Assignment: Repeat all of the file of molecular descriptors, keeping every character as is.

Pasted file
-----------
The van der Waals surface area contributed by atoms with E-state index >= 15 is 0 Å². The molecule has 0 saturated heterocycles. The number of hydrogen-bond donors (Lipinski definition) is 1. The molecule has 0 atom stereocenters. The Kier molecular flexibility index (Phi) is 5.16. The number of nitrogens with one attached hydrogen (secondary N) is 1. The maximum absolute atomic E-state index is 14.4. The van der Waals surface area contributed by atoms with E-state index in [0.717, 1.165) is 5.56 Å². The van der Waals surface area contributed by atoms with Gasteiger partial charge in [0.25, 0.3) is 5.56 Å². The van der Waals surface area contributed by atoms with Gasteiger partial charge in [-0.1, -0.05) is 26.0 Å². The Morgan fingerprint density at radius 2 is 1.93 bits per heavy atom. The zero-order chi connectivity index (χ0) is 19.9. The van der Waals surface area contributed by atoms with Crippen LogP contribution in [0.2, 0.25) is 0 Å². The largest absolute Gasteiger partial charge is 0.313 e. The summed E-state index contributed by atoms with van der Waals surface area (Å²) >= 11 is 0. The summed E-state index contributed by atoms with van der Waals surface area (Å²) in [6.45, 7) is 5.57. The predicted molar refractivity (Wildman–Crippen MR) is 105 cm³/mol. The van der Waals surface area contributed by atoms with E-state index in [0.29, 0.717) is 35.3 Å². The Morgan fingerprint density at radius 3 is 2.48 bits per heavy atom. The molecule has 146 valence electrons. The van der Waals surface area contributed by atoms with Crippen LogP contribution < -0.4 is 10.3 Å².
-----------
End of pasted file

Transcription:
The van der Waals surface area contributed by atoms with E-state index >= 15 is 0 Å². The molecule has 0 saturated heterocycles. The number of hydrogen-bond donors (Lipinski definition) is 1. The molecule has 0 atom stereocenters. The Kier molecular flexibility index (Phi) is 5.16. The number of nitrogens with one attached hydrogen (secondary N) is 1. The maximum absolute atomic E-state index is 14.4. The van der Waals surface area contributed by atoms with E-state index in [0.717, 1.165) is 5.56 Å². The van der Waals surface area contributed by atoms with Gasteiger partial charge in [0.25, 0.3) is 5.56 Å². The van der Waals surface area contributed by atoms with Gasteiger partial charge in [-0.1, -0.05) is 26.0 Å². The Morgan fingerprint density at radius 2 is 1.93 bits per heavy atom. The zero-order chi connectivity index (χ0) is 19.9. The van der Waals surface area contributed by atoms with Crippen LogP contribution in [0.2, 0.25) is 0 Å². The largest absolute Gasteiger partial charge is 0.313 e. The summed E-state index contributed by atoms with van der Waals surface area (Å²) >= 11 is 0. The summed E-state index contributed by atoms with van der Waals surface area (Å²) in [6.45, 7) is 5.57. The predicted molar refractivity (Wildman–Crippen MR) is 105 cm³/mol. The van der Waals surface area contributed by atoms with E-state index in [0.29, 0.717) is 35.3 Å². The Morgan fingerprint density at radius 3 is 2.48 bits per heavy atom. The molecule has 146 valence electrons. The van der Waals surface area contributed by atoms with Crippen LogP contribution < -0.4 is 10.3 Å².